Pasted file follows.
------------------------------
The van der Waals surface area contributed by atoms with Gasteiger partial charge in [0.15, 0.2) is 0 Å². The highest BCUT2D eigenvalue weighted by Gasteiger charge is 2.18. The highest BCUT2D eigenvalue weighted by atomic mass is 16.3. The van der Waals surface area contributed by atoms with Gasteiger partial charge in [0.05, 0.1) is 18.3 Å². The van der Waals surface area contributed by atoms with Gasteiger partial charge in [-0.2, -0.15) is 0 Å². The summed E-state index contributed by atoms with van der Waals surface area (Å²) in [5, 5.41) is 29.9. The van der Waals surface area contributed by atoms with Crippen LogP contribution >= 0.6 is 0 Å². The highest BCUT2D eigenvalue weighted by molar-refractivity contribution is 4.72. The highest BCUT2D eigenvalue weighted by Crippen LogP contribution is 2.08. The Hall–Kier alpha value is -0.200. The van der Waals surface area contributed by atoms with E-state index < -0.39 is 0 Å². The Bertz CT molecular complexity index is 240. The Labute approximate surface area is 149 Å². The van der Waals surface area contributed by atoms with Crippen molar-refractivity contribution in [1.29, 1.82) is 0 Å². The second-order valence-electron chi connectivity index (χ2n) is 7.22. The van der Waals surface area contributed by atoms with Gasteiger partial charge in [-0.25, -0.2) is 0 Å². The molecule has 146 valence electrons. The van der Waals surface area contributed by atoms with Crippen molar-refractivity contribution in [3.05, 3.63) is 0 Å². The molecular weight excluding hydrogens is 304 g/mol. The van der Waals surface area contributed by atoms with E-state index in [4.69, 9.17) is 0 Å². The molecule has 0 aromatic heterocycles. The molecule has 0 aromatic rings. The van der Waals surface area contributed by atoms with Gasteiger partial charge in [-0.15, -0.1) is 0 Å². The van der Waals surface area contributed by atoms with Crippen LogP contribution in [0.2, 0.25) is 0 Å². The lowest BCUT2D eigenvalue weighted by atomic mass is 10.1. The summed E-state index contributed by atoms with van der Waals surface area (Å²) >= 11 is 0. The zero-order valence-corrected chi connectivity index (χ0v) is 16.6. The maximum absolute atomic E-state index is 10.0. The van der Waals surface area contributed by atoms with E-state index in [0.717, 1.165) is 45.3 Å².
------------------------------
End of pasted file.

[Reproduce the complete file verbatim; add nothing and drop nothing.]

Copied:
The van der Waals surface area contributed by atoms with Gasteiger partial charge in [0.15, 0.2) is 0 Å². The highest BCUT2D eigenvalue weighted by Gasteiger charge is 2.18. The highest BCUT2D eigenvalue weighted by atomic mass is 16.3. The van der Waals surface area contributed by atoms with Gasteiger partial charge in [0.05, 0.1) is 18.3 Å². The van der Waals surface area contributed by atoms with Gasteiger partial charge in [-0.2, -0.15) is 0 Å². The summed E-state index contributed by atoms with van der Waals surface area (Å²) in [5, 5.41) is 29.9. The van der Waals surface area contributed by atoms with Crippen LogP contribution >= 0.6 is 0 Å². The highest BCUT2D eigenvalue weighted by molar-refractivity contribution is 4.72. The highest BCUT2D eigenvalue weighted by Crippen LogP contribution is 2.08. The Hall–Kier alpha value is -0.200. The van der Waals surface area contributed by atoms with E-state index < -0.39 is 0 Å². The Bertz CT molecular complexity index is 240. The Labute approximate surface area is 149 Å². The van der Waals surface area contributed by atoms with Crippen molar-refractivity contribution in [1.29, 1.82) is 0 Å². The second-order valence-electron chi connectivity index (χ2n) is 7.22. The van der Waals surface area contributed by atoms with Gasteiger partial charge in [-0.25, -0.2) is 0 Å². The molecule has 146 valence electrons. The van der Waals surface area contributed by atoms with Crippen molar-refractivity contribution in [3.05, 3.63) is 0 Å². The molecular weight excluding hydrogens is 304 g/mol. The van der Waals surface area contributed by atoms with E-state index in [4.69, 9.17) is 0 Å². The molecule has 0 aromatic heterocycles. The molecule has 0 aromatic rings. The van der Waals surface area contributed by atoms with Gasteiger partial charge in [-0.15, -0.1) is 0 Å². The van der Waals surface area contributed by atoms with Crippen LogP contribution in [0.2, 0.25) is 0 Å². The lowest BCUT2D eigenvalue weighted by atomic mass is 10.1. The summed E-state index contributed by atoms with van der Waals surface area (Å²) >= 11 is 0. The zero-order valence-corrected chi connectivity index (χ0v) is 16.6. The maximum absolute atomic E-state index is 10.0. The van der Waals surface area contributed by atoms with E-state index in [0.717, 1.165) is 45.3 Å².